Also in 1796, Bonaparte was made commander of the French army in Italy. He defeated four Austrian generals in succession, each with superior numbers, and forced Austria and its allies to make peace. The Treaty of Campo Formio provided that France keep most of its conquests. In northern Italy he founded the Cisalpine (Italian) Republic (later known as the kingdom of Italy) and strengthened his position in France by sending millions of francs worth of treasure to the government. In 1798, to strike at British trade with the East, he led an expedition to Turkish-ruled Egypt, which he conquered. His fleet, however, was destroyed by the British admiral Horatio Nelson, leaving him stranded. Undaunted, he reformed the Egyptian government and law, abolishing serfdom and feudalism and guaranteeing basic rights. The French scholars he had brought with him began the scientific study of ancient Egyptian history. In 1799 he failed to capture Syria, but he won a smashing victory over the Turks at Abu Qìr (Abukir). France, meanwhile, faced a new coalition; Austria, Russia, and lesser powers had allied with Britain.

Napoleonic Rule in France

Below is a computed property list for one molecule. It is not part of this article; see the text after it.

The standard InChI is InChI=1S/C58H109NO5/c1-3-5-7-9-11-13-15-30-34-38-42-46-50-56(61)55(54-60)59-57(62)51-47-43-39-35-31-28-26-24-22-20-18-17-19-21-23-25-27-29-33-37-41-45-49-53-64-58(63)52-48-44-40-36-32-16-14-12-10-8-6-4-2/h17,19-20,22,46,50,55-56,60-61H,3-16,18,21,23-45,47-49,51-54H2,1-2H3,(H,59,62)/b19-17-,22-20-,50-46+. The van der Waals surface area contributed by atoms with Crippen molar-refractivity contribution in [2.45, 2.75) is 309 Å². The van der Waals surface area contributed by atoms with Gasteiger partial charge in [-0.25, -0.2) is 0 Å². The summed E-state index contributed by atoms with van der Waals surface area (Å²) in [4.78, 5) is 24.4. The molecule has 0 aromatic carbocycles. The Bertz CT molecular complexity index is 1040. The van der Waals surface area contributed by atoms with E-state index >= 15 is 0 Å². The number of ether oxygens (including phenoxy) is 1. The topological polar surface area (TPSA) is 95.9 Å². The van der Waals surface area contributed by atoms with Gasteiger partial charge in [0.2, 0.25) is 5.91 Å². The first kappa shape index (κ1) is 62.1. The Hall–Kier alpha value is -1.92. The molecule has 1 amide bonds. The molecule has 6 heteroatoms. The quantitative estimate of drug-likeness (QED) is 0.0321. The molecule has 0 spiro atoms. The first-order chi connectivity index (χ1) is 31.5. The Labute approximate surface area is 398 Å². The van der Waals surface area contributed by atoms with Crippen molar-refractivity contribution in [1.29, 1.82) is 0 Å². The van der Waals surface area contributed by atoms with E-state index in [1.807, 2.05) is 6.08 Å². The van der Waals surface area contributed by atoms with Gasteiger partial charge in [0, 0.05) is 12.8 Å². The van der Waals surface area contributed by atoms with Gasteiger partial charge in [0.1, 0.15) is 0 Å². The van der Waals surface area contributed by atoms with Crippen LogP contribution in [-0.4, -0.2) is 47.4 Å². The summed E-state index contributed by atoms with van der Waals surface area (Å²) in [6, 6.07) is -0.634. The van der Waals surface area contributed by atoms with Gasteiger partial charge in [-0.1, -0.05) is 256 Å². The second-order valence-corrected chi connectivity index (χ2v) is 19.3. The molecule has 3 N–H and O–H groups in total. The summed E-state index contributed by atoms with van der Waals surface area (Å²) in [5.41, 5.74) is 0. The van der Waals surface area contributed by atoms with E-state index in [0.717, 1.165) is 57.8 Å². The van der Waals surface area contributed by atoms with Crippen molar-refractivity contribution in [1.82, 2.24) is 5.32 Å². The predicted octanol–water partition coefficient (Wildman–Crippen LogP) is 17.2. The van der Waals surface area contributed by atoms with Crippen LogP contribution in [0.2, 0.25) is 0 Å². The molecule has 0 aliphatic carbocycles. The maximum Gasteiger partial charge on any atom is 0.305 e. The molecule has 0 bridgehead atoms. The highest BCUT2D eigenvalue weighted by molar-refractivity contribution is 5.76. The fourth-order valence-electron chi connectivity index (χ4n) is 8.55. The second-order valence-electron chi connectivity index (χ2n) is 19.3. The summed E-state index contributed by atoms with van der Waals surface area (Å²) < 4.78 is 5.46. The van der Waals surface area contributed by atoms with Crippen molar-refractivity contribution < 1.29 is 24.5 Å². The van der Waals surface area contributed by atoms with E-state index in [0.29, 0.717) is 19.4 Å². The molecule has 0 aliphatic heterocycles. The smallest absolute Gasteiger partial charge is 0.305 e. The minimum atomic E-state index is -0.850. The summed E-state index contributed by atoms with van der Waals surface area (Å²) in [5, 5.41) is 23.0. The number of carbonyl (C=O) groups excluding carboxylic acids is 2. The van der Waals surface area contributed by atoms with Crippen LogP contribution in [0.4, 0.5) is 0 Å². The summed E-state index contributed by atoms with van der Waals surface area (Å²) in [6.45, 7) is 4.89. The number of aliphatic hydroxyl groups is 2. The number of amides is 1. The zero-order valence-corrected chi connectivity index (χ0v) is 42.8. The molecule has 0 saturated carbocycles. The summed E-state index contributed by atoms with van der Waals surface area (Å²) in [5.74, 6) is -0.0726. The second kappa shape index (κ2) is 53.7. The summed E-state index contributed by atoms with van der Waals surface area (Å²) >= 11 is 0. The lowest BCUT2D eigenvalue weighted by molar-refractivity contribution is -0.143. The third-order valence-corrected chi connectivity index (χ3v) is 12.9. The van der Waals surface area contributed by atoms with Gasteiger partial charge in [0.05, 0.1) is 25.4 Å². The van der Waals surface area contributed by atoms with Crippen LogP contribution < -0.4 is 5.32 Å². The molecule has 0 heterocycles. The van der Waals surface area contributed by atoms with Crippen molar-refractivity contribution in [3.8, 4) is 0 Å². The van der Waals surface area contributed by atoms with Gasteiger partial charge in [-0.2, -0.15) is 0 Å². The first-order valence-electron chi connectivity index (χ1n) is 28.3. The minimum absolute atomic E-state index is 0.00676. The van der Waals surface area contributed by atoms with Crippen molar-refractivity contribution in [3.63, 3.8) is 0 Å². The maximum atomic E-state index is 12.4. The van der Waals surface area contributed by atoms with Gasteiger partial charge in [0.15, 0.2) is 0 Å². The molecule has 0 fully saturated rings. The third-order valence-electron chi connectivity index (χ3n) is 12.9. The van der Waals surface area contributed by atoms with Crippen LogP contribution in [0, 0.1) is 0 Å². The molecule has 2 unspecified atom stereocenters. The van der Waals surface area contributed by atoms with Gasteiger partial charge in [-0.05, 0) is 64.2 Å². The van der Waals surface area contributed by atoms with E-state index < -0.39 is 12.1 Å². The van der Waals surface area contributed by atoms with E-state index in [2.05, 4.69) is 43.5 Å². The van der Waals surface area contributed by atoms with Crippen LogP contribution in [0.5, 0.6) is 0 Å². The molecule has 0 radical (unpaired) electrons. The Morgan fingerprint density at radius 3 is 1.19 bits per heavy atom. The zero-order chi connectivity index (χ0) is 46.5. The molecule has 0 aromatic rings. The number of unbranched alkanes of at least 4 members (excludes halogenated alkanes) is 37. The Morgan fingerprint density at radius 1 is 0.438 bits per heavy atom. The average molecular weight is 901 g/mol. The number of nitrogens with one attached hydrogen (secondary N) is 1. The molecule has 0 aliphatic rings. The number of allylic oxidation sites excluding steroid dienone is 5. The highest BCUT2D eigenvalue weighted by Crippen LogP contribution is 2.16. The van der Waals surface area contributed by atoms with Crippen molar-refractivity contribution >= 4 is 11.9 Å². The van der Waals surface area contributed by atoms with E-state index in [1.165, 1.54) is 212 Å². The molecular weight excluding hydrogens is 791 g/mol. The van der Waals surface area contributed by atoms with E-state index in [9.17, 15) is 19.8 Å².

Bonaparte, no modest soul, decided to leave his army and return to save France. In Paris, he joined a conspiracy against the government. In the coup d'etat of November 9-10, 1799 (18-19 Brumaire), he and his colleagues seized power and established a new regime—the Consulate. Under its constitution, Bonaparte, as first consul, had almost dictatorial powers. The constitution was revised in 1802 to make Bonaparte consul for life and in 1804 to create him emperor. Each change received the overwhelming assent of the electorate. In 1800, he assured his power by crossing the Alps and defeating the Austrians at Marengo. He then negotiated a general European peace that established the Rhine River as the eastern border of France. He also concluded an agreement with the pope (the Concordat of 1801), which contributed to French domestic tranquillity by ending the quarrel with the Roman Catholic church that had arisen during the Revolution. In France the administration was reorganized, the court system was simplified, and all schools were put under centralized control. French law was standardized in the Code Napoléon, or civil code, and six other codes. They guaranteed the rights and liberties won in the Revolution, including equality before the law and freedom of religion.